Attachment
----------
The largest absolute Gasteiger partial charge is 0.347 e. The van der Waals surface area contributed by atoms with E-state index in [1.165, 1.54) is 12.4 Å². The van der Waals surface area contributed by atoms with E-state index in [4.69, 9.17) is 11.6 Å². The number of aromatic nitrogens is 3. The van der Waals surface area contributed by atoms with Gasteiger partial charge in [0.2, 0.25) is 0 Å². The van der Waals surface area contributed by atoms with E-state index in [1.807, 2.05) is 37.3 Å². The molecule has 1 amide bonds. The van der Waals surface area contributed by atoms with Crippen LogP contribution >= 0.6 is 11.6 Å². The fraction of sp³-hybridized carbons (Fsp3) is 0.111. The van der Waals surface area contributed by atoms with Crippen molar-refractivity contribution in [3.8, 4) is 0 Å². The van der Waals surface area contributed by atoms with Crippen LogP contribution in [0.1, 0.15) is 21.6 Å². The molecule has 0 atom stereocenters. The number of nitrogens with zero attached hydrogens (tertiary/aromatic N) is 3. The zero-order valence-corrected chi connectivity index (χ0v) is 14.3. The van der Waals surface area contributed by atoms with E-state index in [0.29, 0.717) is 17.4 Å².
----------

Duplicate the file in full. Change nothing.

The largest absolute Gasteiger partial charge is 0.347 e. The van der Waals surface area contributed by atoms with E-state index in [1.165, 1.54) is 12.4 Å². The van der Waals surface area contributed by atoms with E-state index in [4.69, 9.17) is 11.6 Å². The number of aromatic nitrogens is 3. The van der Waals surface area contributed by atoms with Gasteiger partial charge in [0.2, 0.25) is 0 Å². The van der Waals surface area contributed by atoms with E-state index in [1.807, 2.05) is 37.3 Å². The molecule has 1 amide bonds. The van der Waals surface area contributed by atoms with Crippen LogP contribution >= 0.6 is 11.6 Å². The fraction of sp³-hybridized carbons (Fsp3) is 0.111. The van der Waals surface area contributed by atoms with Crippen molar-refractivity contribution in [3.8, 4) is 0 Å². The van der Waals surface area contributed by atoms with Crippen LogP contribution in [0.1, 0.15) is 21.6 Å². The molecule has 0 atom stereocenters. The number of nitrogens with zero attached hydrogens (tertiary/aromatic N) is 3. The zero-order valence-corrected chi connectivity index (χ0v) is 14.3. The van der Waals surface area contributed by atoms with E-state index in [0.29, 0.717) is 17.4 Å².